re-entry program

Mentorship Matters

Mentorship is critical to the success of our re-entry program participants.

70×7 Life Recovery offers two levels of mentorship.

1. Serving Together Group Mentors – Re-entry program participants volunteer on a Serving Together team with group mentors in local churches. Re-entry program participants are evaluated on timeliness, attitude, work ethic, their ability to work independently and other soft job skills. The Serving Together program participants are led by a Group Mentor who serves alongside the re-entry program participants guiding them to success.

2. One to One Mentors – After the successful completion of the Serving Together program and the Jobs for Life Class a participant is prepared to enter the New Day Staffing employment pool. A One to One Mentor is then matched with the participant. One to One Mentors meet weekly with the Mentee offering encouragement, role modeling, friendship and guidance.


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A Mentoring Story

Jackie is a go-getter.  She picked her own mentor, Jenny, after enjoying their volunteering experience together.  “She is one to take charge of her own success. So when people see her and the growth that has happened…it’s just been exponential. She has really taken that responsibility upon herself, instead of using the program as a crutch,” says Jenny of her mentee and friend.

For Jackie, the 70×7 mentorship re-entry program has been a “God-send”.   She says, “It really bridges that gap between the felon and the employer.”  She participated in classes and the volunteer experience at Ridge Point to prepare herself for landing that first job.  She did not expect anyone else to do it for her.  “That’s where people really get lost with the program.  They expect that the program will do it for you, but you still need to take charge.  That’s just not how life works. You gotta step up.”

Jackie’s mentor, Jenny, is confident that relationship building through mentoring is one of the reasons that the re-entry program can be so successful for go-getters like Jackie.  The mentors also participate in the volunteer experience, and engage in conversations on working effectively at various the types of job skills that are required by employers.  “We hold them accountable for the work they are doing and the work they are supposed to be doing,” Jenny says.  “It’s about building relationships in a group setting.  It was a two-way street, and we both learned out.”

As neither Jackie nor Jenny have large community groups in the area, they became friends quickly; another important ingredient for successful mentorships here at 70×7.  “We were one of each other’s’ first friends,” explains Jackie.  The two bonded over breakfast most often, and had phone calls in between, with get-togethers with each other’s families.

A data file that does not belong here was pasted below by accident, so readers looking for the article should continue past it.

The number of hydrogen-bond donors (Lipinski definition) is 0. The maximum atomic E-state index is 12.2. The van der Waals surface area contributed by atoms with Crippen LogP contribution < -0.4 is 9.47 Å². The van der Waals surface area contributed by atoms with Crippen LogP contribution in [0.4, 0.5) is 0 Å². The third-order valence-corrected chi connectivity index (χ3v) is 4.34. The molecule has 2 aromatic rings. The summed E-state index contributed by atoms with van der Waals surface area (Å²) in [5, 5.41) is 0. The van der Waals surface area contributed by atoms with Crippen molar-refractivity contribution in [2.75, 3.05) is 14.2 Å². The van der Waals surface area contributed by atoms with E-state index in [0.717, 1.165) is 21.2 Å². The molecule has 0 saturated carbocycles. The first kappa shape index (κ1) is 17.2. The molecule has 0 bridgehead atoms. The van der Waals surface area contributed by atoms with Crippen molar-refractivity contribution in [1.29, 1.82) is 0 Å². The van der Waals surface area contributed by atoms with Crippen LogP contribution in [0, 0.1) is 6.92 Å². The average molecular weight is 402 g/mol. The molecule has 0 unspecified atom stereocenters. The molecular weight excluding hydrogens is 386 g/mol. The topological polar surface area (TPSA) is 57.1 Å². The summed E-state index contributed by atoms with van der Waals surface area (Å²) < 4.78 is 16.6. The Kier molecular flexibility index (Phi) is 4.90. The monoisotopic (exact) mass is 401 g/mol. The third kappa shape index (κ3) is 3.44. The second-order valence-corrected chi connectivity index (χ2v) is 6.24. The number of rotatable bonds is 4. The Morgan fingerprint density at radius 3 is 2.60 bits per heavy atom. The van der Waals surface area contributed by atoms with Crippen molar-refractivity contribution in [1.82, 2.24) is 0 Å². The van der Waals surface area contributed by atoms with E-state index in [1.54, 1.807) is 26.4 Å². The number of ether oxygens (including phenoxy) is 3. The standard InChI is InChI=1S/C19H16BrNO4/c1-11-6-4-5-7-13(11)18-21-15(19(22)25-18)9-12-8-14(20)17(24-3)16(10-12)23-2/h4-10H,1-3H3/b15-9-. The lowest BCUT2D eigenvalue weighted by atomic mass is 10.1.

“You get itchy when you don’t talk to your best friend in a while,” says Jenny.  “Jackie is no obligation to me.  It’s always been a friendship. She has helped me more than I’ve helped her.”

Jackie disagreed; if only to impress how much they have gained from each other. “My son wasn’t speaking to me and Jenny was in a position to help with that based on relationships in her own life. God put us together.”  Jenny attributes the mending of relationships in Jackie’s family to Jackie’s reliance on God.

Jackie explains the change, “I grew closer to God through the difficult times.  No drug or relationship could fill the void like God does.  The contentment is incredible.  I used to be addicted to cigarettes, and I asked God to take away the urge.  My last cigarette was Dec. 31st.”

Two weeks ago Jenny and Jackie met with Doug for their final evaluation, and a friend of the program said Jackie was “glowing” after not seeing her for months.  “There was a visible change in her demeanor and personality.   Jenny said, “I thought, what a testament, that Jackie felt more unburdened throughout the program.”

For those contemplating becoming mentors, Jenny says “You should go for it. If you are contemplating it, then God is nudging you.  I feel selfish sometimes from what I’ve gained from the re-entry program.  And don’t be discouraged if a mentee drops out.  Just wait for the perfect match.”

Jackie is convinced that for mentees, “It doesn’t work unless you try.”


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